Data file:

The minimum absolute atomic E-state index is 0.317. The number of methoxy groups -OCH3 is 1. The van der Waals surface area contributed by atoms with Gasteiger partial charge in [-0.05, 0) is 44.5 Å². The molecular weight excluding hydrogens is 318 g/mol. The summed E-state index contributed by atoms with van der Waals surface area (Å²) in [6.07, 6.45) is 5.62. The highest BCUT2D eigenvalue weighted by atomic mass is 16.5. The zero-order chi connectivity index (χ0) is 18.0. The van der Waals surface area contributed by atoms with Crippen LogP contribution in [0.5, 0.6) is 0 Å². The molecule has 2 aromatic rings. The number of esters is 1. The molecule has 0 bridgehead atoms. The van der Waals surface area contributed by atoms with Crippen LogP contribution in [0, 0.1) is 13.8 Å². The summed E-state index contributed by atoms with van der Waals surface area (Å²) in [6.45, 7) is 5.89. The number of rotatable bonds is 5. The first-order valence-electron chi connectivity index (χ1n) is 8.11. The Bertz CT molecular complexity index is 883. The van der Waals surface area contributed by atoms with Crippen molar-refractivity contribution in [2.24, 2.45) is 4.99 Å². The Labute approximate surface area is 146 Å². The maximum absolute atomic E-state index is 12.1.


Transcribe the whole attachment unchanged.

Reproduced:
The minimum absolute atomic E-state index is 0.317. The number of methoxy groups -OCH3 is 1. The van der Waals surface area contributed by atoms with Gasteiger partial charge in [-0.05, 0) is 44.5 Å². The molecular weight excluding hydrogens is 318 g/mol. The summed E-state index contributed by atoms with van der Waals surface area (Å²) in [6.07, 6.45) is 5.62. The highest BCUT2D eigenvalue weighted by atomic mass is 16.5. The zero-order chi connectivity index (χ0) is 18.0. The van der Waals surface area contributed by atoms with Crippen LogP contribution in [0.5, 0.6) is 0 Å². The molecule has 2 aromatic rings. The number of esters is 1. The molecule has 0 bridgehead atoms. The van der Waals surface area contributed by atoms with Crippen LogP contribution in [0, 0.1) is 13.8 Å². The summed E-state index contributed by atoms with van der Waals surface area (Å²) in [6.45, 7) is 5.89. The number of rotatable bonds is 5. The first-order valence-electron chi connectivity index (χ1n) is 8.11. The Bertz CT molecular complexity index is 883. The van der Waals surface area contributed by atoms with Crippen molar-refractivity contribution in [2.24, 2.45) is 4.99 Å². The Labute approximate surface area is 146 Å². The maximum absolute atomic E-state index is 12.1.